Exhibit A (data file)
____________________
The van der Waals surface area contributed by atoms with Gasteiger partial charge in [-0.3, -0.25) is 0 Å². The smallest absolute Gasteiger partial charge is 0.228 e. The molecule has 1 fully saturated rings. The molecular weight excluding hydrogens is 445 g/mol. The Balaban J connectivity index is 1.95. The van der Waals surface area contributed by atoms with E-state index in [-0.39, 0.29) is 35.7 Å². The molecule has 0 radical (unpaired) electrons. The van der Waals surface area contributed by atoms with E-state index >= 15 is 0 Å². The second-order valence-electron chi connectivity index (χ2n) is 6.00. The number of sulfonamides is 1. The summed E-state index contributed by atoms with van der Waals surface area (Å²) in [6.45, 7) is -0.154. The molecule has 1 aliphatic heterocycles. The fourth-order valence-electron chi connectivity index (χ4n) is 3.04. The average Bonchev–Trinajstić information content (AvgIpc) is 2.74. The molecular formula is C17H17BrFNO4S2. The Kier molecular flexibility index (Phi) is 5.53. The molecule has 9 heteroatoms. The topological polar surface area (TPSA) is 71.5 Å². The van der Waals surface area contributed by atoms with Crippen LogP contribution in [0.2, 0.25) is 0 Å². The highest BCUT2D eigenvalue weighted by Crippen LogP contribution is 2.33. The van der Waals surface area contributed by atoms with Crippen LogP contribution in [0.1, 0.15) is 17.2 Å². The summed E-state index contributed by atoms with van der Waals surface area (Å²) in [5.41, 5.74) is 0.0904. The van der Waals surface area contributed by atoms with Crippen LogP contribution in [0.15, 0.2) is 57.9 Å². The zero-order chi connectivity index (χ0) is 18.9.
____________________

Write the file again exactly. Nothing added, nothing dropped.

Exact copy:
The van der Waals surface area contributed by atoms with Gasteiger partial charge in [-0.3, -0.25) is 0 Å². The smallest absolute Gasteiger partial charge is 0.228 e. The molecule has 1 fully saturated rings. The molecular weight excluding hydrogens is 445 g/mol. The Balaban J connectivity index is 1.95. The van der Waals surface area contributed by atoms with E-state index in [-0.39, 0.29) is 35.7 Å². The molecule has 0 radical (unpaired) electrons. The van der Waals surface area contributed by atoms with E-state index >= 15 is 0 Å². The second-order valence-electron chi connectivity index (χ2n) is 6.00. The number of sulfonamides is 1. The summed E-state index contributed by atoms with van der Waals surface area (Å²) in [6.45, 7) is -0.154. The molecule has 1 aliphatic heterocycles. The fourth-order valence-electron chi connectivity index (χ4n) is 3.04. The average Bonchev–Trinajstić information content (AvgIpc) is 2.74. The molecular formula is C17H17BrFNO4S2. The Kier molecular flexibility index (Phi) is 5.53. The molecule has 9 heteroatoms. The topological polar surface area (TPSA) is 71.5 Å². The van der Waals surface area contributed by atoms with Crippen LogP contribution in [0.2, 0.25) is 0 Å². The highest BCUT2D eigenvalue weighted by Crippen LogP contribution is 2.33. The van der Waals surface area contributed by atoms with Crippen LogP contribution in [0.1, 0.15) is 17.2 Å². The summed E-state index contributed by atoms with van der Waals surface area (Å²) in [5.41, 5.74) is 0.0904. The van der Waals surface area contributed by atoms with Crippen LogP contribution in [0.15, 0.2) is 57.9 Å². The zero-order chi connectivity index (χ0) is 18.9.